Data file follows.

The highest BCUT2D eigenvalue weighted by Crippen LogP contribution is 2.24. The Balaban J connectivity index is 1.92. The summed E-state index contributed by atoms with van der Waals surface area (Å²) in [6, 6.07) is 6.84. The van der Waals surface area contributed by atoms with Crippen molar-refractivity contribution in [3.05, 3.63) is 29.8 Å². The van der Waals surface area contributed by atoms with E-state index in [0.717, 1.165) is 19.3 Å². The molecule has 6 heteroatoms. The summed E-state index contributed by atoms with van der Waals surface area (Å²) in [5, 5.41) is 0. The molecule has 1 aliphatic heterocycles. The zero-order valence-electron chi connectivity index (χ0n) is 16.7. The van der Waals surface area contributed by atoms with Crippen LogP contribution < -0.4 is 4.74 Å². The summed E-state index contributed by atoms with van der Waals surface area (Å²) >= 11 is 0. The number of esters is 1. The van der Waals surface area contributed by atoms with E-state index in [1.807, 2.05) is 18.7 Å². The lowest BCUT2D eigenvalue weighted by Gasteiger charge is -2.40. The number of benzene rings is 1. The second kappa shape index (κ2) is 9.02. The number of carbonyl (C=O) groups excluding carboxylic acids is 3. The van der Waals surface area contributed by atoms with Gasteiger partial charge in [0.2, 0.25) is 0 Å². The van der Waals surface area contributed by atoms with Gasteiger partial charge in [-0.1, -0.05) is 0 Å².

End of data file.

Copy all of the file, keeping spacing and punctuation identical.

The highest BCUT2D eigenvalue weighted by Crippen LogP contribution is 2.24. The Balaban J connectivity index is 1.92. The summed E-state index contributed by atoms with van der Waals surface area (Å²) in [6, 6.07) is 6.84. The van der Waals surface area contributed by atoms with Crippen molar-refractivity contribution in [3.05, 3.63) is 29.8 Å². The van der Waals surface area contributed by atoms with E-state index in [0.717, 1.165) is 19.3 Å². The molecule has 6 heteroatoms. The summed E-state index contributed by atoms with van der Waals surface area (Å²) in [5, 5.41) is 0. The molecule has 1 aliphatic heterocycles. The zero-order valence-electron chi connectivity index (χ0n) is 16.7. The van der Waals surface area contributed by atoms with Crippen LogP contribution < -0.4 is 4.74 Å². The summed E-state index contributed by atoms with van der Waals surface area (Å²) >= 11 is 0. The number of esters is 1. The van der Waals surface area contributed by atoms with E-state index in [1.807, 2.05) is 18.7 Å². The lowest BCUT2D eigenvalue weighted by Gasteiger charge is -2.40. The number of benzene rings is 1. The second kappa shape index (κ2) is 9.02. The number of carbonyl (C=O) groups excluding carboxylic acids is 3. The van der Waals surface area contributed by atoms with Gasteiger partial charge in [0.2, 0.25) is 0 Å². The van der Waals surface area contributed by atoms with Gasteiger partial charge in [-0.1, -0.05) is 0 Å².